A particle representing a quantum of light or other electromagnetic radiation. A photon carries energy proportional to the radiation frequency but has zero rest mass.
A person qualified to practice medicine.
plasma membrane (cell membrane)
A membrane of lipids and proteins which forms the external boundary of the cytoplasm of a cell or encloses a vacuole and regulates the passage of molecules in and out of the cytoplasm.
A pair of membranes that surrounds the lungs.
An infection that inflames the air sacs in one or both lungs. The air sacs may fill with fluid or pus (purulent material), causing cough with phlegm or pus, fever, chills, and difficulty breathing. A variety of organisms, including bacteria, viruses and fungi, can cause pneumonia.
polyclonal antibody (pAb)
Polyclonal antibodies are antibodies that are produced by different B cells in response to an antigen, resulting in a mixture of antibodies that can recognize and bind to different epitopes (parts) of the antigen. They are used in research and diagnostics, as well as in the treatment of certain diseases.
A polymer is a large molecule made up of repeating subunits (monomers) that are linked together by covalent bonds. Polymers can be natural or synthetic, and they have a wide range of applications in materials science, medicine, and industry.
Proteins are complex biomolecules that perform a wide range of functions in the body, including catalyzing chemical reactions, transporting molecules, providing structure to cells and tissues, and facilitating communication between cells. They are made up of long chains of amino acids that are folded into specific three-dimensional structures.
protein wasting nephropathy
A condition characterized by the loss of protein in the urine due to damage to the kidneys. It can be caused by various underlying conditions, including diabetes, high blood pressure, and autoimmune disorders, and it can lead to malnutrition and other complications if left untreated.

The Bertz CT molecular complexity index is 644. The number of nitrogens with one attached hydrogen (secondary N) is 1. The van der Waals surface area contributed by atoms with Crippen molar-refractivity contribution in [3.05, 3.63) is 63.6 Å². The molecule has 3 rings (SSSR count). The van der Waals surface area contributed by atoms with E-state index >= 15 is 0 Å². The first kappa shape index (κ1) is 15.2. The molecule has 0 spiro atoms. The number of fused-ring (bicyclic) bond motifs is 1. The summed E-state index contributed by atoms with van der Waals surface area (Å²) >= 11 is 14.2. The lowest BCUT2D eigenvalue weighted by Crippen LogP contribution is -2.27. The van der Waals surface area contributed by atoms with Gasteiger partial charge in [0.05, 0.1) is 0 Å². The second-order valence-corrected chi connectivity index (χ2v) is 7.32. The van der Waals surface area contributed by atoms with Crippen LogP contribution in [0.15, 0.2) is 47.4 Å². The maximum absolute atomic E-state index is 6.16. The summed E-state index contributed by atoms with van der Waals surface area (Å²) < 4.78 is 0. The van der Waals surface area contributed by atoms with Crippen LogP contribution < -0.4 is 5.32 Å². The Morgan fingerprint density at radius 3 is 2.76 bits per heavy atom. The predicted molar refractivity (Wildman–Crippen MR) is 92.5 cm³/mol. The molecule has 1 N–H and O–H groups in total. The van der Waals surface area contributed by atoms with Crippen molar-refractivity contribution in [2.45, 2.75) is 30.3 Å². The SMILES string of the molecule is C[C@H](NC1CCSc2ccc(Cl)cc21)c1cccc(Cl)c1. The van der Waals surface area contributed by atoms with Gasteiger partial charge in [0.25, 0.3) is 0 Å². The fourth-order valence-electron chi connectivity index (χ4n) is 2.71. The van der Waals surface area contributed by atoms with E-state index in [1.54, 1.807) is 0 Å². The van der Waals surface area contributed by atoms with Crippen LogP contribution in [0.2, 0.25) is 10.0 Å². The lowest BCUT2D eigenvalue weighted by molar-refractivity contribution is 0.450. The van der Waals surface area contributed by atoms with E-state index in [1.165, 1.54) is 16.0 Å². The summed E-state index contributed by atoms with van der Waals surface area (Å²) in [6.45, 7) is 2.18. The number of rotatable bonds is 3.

proximal convoluted tubule
A part of the nephron, the functional unit of the kidney. It is located in the renal cortex and is responsible for reabsorbing water, ions, and nutrients from the filtrate that is produced by the glomerulus.
pulmonary arteries
Arteries which carry blood from your heart to your lungs.
pulmonary embolism
A blockage of one or more arteries in the lungs, usually caused by a blood clot that has traveled from another part of the body. It can be life-threatening and requires prompt medical attention. Symptoms can include chest pain, shortness of breath, and coughing up blood.
pulmonary fibrosis
The accumulation of gunk on alveolar membranes, or stiffening of the lung, or anything that interferes with the movement of the diaphragm and ancillary respiratory muscles, and can alter pulmonary function.
pulmonary hypertension
A type of high blood pressure that affects the arteries in the lungs and the right side of the heart.
pulmonary system
The system of organs and tissues that are involved in breathing. It includes the nose, mouth, trachea, bronchi, and lungs, as well as the muscles and nerves that control breathing. Its primary function is to exchange oxygen and carbon dioxide between the body and the environment.
A branch of medicine that specializes in diagnosing and treating diseases of the lungs and other parts of the respiratory system. These diseases include asthma, emphysema, tuberculosis, and pneumonia.
Purkinje system
Consists of the electrical system of the heart. It controls how fast the heart beats.
A bacterial infection of the kidneys, usually caused by a urinary tract infection that spreads to the upper urinary tract. It can cause fever, back pain, and other symptoms and can lead to serious complications if left untreated.
A molecule that is produced during the breakdown of glucose in the body. It plays a key role in energy metabolism and is an important intermediate in many biochemical pathways.